reason The cause of the error
srcText The data where the error occurred
URL The URL of the XML document containing the error

In our Scripting News example, the parseError object takes on even greater meaning since the XML document is referencing a Document Type Definition (DTD) file. In this case, not only must the XML document be well formed, it must also be valid against the DTD in order to be error free. It is good practice to always check the parseError object after loading XML.

Now that we have a well-formed and valid document in our DOM object, let's look in the document to see what we have. The DOM exposes a number of useful methods to determine exactly what is in an XML document. Because the DOM exposes the contents of the document as a tree of nested nodes (a node consists of an element and any nested subelements), we will actually end up creating a series of node objects in order to manipulate the data. We're going to use the getElementsByTagName method to get a list of the elements, or nodes, in the document.

Our first goal is to discover the publishing date for our copy of Scripting News. By examining the DTD we know that this information is stored in the pubDate node. A simple way to access the contents of this node is first to create a node list object of all of the nodes within the XML document, then loop through it until we find the pubDate node. Because the DTD dictates that the pubDate node cannot contain any subnodes, we can use the text property to immediately pull out the contents of the node.


 <%
 Set objXML = Server.CreateObject("Microsoft.XMLDOM")
 Set objLst = Server.CreateObject("Microsoft.XMLDOM")
 objXML.async = False
 objXML.Load (Server.MapPath("mostRecentScriptingNews.xml"))
 If objXML.parseError.errorCode <> 0 Then
	 handle the error
 End If

 Set objLst = objXML.getElementsByTagName("*")

 For i = 0 to (objLst.length - 1)

    If objLst.item(i).nodeName = "pubDate" Then
      StrDate = objLst.item(i).text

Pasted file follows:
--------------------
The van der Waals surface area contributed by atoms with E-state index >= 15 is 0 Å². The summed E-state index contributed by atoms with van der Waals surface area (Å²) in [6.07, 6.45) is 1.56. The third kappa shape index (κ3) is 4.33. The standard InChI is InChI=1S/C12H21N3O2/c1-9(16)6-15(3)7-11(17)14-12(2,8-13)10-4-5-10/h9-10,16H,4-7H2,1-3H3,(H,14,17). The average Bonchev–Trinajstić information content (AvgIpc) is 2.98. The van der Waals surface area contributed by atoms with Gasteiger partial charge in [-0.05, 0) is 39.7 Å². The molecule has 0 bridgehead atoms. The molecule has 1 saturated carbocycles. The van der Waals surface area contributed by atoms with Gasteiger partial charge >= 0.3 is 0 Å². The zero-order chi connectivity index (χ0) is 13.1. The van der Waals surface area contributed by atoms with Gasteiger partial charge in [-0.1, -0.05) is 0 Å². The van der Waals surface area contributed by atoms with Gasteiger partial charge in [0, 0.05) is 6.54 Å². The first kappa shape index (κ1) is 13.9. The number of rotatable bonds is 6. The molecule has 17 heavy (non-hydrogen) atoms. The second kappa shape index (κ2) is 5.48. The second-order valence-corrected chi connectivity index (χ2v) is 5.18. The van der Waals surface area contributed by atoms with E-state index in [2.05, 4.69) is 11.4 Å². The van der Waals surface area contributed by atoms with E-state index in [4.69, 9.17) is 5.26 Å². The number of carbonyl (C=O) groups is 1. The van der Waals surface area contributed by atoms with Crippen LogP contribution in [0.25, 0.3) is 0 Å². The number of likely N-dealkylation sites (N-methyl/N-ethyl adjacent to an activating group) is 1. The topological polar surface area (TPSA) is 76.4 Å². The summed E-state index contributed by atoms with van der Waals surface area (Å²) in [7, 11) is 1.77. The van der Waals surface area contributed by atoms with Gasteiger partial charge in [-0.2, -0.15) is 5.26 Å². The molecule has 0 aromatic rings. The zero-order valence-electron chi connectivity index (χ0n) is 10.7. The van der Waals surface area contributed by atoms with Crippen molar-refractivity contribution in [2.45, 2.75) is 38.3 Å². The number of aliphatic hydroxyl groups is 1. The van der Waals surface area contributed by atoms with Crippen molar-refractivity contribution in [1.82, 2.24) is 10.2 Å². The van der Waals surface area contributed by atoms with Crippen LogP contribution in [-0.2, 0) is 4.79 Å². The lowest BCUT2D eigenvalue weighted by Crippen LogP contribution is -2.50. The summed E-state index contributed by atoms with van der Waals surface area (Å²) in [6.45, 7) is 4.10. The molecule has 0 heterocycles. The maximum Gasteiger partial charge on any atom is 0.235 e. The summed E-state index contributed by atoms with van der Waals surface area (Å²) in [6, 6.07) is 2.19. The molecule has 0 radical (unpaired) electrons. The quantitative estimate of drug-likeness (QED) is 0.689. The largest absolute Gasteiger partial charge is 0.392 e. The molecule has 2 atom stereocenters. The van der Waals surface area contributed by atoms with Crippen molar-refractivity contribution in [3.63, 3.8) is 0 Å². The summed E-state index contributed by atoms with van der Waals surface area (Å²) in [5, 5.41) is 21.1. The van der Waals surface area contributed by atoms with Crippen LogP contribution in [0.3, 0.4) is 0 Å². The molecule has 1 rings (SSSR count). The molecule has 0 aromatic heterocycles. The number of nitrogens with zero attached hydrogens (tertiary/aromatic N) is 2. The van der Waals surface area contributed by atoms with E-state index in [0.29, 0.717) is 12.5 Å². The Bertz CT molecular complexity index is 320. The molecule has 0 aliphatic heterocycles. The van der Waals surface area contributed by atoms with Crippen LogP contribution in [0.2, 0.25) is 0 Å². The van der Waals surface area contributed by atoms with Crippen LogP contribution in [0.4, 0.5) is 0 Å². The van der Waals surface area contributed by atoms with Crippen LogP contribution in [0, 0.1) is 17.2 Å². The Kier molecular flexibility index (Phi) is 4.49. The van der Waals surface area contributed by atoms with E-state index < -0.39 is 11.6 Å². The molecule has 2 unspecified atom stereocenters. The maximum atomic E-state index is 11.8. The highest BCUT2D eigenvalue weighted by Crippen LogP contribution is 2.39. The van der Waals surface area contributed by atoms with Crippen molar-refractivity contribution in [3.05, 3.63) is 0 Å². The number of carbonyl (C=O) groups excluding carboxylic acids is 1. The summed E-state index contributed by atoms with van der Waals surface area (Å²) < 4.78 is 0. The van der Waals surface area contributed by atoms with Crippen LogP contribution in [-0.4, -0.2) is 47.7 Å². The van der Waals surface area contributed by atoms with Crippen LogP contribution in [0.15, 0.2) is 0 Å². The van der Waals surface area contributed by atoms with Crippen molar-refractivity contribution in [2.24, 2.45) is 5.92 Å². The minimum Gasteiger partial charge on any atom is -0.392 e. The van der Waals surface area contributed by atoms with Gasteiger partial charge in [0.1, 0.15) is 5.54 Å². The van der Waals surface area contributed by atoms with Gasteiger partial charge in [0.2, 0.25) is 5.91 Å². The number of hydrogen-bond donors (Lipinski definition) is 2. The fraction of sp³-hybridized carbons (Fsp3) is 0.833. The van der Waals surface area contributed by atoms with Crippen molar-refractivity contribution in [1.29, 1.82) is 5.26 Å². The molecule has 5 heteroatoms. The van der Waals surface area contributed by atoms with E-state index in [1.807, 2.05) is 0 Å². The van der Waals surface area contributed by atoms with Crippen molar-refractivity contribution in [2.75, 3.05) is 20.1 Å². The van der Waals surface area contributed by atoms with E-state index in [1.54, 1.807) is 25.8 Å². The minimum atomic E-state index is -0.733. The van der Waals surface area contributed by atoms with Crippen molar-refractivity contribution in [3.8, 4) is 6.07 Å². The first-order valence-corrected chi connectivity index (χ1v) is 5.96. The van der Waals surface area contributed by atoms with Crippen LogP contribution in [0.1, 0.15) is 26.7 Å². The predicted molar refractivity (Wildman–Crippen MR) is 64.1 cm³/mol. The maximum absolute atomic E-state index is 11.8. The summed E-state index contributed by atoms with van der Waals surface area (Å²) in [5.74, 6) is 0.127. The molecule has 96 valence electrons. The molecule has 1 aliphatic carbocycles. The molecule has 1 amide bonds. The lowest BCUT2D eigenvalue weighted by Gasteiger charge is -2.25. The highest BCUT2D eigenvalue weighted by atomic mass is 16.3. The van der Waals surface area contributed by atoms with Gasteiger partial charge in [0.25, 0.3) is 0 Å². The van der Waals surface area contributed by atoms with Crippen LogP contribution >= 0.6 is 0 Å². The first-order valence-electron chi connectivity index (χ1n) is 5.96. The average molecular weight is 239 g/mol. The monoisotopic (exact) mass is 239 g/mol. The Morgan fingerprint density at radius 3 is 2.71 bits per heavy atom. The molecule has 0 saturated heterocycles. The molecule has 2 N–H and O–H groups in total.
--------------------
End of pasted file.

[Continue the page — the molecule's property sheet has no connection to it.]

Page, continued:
Exit For
    End If

 Next
 %>

Notice in the above example we passed an "*" to getElementsByTagName. This returned a node list object containing all of the elements, or nodes, in the document. Because we have the DTD and can gain from it the exact position of the pubDate node, we could have addressed it directly using its item number. However, looping through a document, as we did in the above example, is actually quite efficient since the node list is a collection.

Now that we have the publish date, let's look at how to find the number of headlines in the document. Once again, we can draw from our knowledge of the DTD and recall that the headlines are stored in "item" nodes. There is one item node per headline in the document. We could use another loop, like we did above, and increment a counter each time we encounter an item node. However, there is a better way to retrieve this information, using another method exposed in the DOM.

As in the example above, all we need to do is create a node list object containing all of the item nodes. Then we'll use the length property to find out how many nodes are in the node list object or, in other words, the number of headlines in the document.


 <%
 Set objLst = objXML.getElementsByTagName("item")

 strNoOfHeadlines = objLst.Length
 %>

Most likely we would also like to display some of this information on our ASP page. The next example shows how we could list the headlines and their URLs in our ASP page by looping through the node list of headlines.

 <%
 Set objXML = Server.CreateObject("Microsoft.XMLDOM")
 Set objLst = Server.CreateObject("Microsoft.XMLDOM")
 Set objHdl = Server.CreateObject("Microsoft.XMLDOM")

 objXML.async = False
 objXML.Load (Server.MapPath("mostRecentScriptingNews.xml"))

 If objXML.parseError.errorCode <> 0 Then
	 handle the error
 End If

 Set objLst = objXML.getElementsByTagName("item")

 noOfHeadlines = objLst.length
 %>

 <HTML><BODY>
 <H1>Scripting News Headlines</H1>

 <%
 For i = 0 To (noOfHeadlines - 1)

  Set objHdl = objLst.item(i)

  Response.Write("<a href=""" & _
                  objHdl.childNodes(1).childNodes(0).text & _
                  """>" & objHdl.childNodes(0).text & _
                  "</a><br>")

 Next
 %>

 </BODY></HTML>


Conclusion

With a little information about the structure of the XML document and by harnessing the power of the DOM, you can easily parse the XML document on the server in ASP and send whatever results you like to the client. This example is browser neutral and would work in almost all Web browsers.

Next time I will discuss how to use XSL on the server side to display complex XML documents on the client.

About the Author

Adam S. Cartwright is a software consultant in Denver, Colorado, specializing in advanced Internet technologies such as XML, ADSI, DHTML, and ASP. Adam will spoke on XML technologies at the 1999 Spring Professional ASP Developers Conference (http://asp99.nextmeeting.com).